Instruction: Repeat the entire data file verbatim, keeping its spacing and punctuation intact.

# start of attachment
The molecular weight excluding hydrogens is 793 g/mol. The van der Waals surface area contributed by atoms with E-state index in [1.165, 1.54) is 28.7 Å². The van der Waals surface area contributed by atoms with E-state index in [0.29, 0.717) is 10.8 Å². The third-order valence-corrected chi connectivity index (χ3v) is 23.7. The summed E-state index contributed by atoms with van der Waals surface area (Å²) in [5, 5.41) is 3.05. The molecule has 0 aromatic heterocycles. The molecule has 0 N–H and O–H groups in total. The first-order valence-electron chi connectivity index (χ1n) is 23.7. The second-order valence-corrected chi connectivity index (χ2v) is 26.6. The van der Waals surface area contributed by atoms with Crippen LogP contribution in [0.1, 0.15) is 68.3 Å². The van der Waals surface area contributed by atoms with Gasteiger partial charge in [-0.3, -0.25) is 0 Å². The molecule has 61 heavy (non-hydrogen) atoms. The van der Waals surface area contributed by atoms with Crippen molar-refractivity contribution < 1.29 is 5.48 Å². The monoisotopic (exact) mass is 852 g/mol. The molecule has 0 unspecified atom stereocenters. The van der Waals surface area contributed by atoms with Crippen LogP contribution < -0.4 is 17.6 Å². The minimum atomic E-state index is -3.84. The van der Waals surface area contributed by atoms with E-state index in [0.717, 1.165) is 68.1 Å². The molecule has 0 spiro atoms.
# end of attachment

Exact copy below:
The molecular weight excluding hydrogens is 793 g/mol. The van der Waals surface area contributed by atoms with E-state index in [1.165, 1.54) is 28.7 Å². The van der Waals surface area contributed by atoms with E-state index in [0.29, 0.717) is 10.8 Å². The third-order valence-corrected chi connectivity index (χ3v) is 23.7. The summed E-state index contributed by atoms with van der Waals surface area (Å²) in [5, 5.41) is 3.05. The molecule has 0 aromatic heterocycles. The molecule has 0 N–H and O–H groups in total. The first-order valence-electron chi connectivity index (χ1n) is 23.7. The second-order valence-corrected chi connectivity index (χ2v) is 26.6. The van der Waals surface area contributed by atoms with Crippen LogP contribution in [0.1, 0.15) is 68.3 Å². The van der Waals surface area contributed by atoms with Gasteiger partial charge in [-0.3, -0.25) is 0 Å². The molecule has 61 heavy (non-hydrogen) atoms. The van der Waals surface area contributed by atoms with Crippen molar-refractivity contribution < 1.29 is 5.48 Å². The monoisotopic (exact) mass is 852 g/mol. The molecule has 0 unspecified atom stereocenters. The van der Waals surface area contributed by atoms with Crippen LogP contribution < -0.4 is 17.6 Å². The minimum atomic E-state index is -3.84. The van der Waals surface area contributed by atoms with E-state index in [0.717, 1.165) is 68.1 Å². The molecule has 0 spiro atoms.